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Accumulation of heavy metals in a constructed wetland treating road runoff

Gill, Laurence W., Ring, Pamela, Higgins, Neil M.P., Johnston, Paul M.
Ecological engineering 2014 v.70 pp. 133-139
Phragmites australis, Typha latifolia, cadmium, climate, constructed wetlands, copper, heavy metals, lead, monitoring, planting, roads, runoff, sediments, storms, vegetation, zinc, Ireland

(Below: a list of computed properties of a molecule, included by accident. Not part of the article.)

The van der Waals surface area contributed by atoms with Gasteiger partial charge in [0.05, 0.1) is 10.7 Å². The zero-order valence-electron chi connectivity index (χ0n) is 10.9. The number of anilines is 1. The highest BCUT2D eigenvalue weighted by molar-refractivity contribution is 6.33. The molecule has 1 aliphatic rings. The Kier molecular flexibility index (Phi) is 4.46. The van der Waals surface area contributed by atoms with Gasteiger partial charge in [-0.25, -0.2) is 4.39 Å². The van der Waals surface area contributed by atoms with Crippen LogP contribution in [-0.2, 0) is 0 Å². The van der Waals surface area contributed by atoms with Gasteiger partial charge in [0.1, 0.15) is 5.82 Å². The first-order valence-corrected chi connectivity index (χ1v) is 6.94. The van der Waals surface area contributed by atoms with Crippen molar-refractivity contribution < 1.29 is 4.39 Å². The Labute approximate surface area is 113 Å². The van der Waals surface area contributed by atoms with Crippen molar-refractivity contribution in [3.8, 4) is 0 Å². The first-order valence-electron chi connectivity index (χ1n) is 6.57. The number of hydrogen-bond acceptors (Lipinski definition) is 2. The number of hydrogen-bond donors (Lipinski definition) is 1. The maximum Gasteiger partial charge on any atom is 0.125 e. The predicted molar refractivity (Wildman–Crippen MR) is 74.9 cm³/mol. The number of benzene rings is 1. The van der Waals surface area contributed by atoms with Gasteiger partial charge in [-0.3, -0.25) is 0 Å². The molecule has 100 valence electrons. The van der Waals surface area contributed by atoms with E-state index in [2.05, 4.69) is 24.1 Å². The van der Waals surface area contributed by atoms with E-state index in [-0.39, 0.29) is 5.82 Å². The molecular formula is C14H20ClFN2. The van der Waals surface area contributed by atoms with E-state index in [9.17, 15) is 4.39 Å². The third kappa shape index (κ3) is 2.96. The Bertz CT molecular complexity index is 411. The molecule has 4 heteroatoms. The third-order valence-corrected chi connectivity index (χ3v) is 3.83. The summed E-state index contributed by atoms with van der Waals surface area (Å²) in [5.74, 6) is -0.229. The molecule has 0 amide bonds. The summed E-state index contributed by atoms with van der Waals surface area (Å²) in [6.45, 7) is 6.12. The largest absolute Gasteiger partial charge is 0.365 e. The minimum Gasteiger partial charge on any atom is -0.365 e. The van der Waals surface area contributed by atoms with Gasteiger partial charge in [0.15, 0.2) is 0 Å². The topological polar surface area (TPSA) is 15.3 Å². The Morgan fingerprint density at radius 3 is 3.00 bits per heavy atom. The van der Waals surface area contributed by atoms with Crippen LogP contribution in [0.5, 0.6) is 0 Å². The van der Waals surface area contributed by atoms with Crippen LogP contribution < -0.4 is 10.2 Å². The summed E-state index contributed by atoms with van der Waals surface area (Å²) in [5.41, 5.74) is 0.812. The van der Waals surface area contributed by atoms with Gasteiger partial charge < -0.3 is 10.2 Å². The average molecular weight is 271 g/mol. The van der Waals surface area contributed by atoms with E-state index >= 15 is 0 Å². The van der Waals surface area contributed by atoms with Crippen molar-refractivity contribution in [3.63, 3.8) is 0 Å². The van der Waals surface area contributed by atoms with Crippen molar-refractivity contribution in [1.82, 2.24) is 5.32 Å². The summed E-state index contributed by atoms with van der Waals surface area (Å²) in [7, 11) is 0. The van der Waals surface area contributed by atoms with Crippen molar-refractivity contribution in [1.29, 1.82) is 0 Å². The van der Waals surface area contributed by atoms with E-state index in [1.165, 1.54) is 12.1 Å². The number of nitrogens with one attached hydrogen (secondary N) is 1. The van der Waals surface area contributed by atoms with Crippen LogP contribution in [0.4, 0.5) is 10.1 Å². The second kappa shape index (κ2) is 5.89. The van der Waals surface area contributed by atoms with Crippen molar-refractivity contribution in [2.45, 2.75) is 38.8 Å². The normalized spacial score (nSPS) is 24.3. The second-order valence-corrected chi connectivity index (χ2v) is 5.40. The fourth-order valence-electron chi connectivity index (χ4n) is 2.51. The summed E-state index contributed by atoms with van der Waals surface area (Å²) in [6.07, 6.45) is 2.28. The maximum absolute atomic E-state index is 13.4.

The long-term performance of a constructed wetland treating highway runoff has been studied with respect to heavy metal removal in a temperate, maritime Irish climate. The accumulation of heavy metals in both the sediment and the plants growing in the wetland have been quantified over a 6 year period of operation as well as the spatial distribution of the metals’ deposition. Based on the measured accumulation and projected runoff loads over a 6 year period, the removal efficiencies were 7% (Cd), 60% (Cu), 20% (Pb) and 73% (Zn), values which are much less than the apparent removal efficiencies for the system determined from monitoring the inlet and outlet of discrete storm events which were 95% (Cd), 88% (Cu), 86% (Pb) and 95% (Zn). The study also quantified that an almost negligible mass metals had accumulated in the vegetation compared to the sediment. There was a strong correlation between the spatial accumulation of Cu, Pb and Zn with most of these metals deposited at front of the wetland in the sediment. Finally, although the wetland was initially planted with Typha latifolia over one half and Phragmites australis the other half, after 6 years of operation the Phragmites had spread to colonise almost all of the wetland.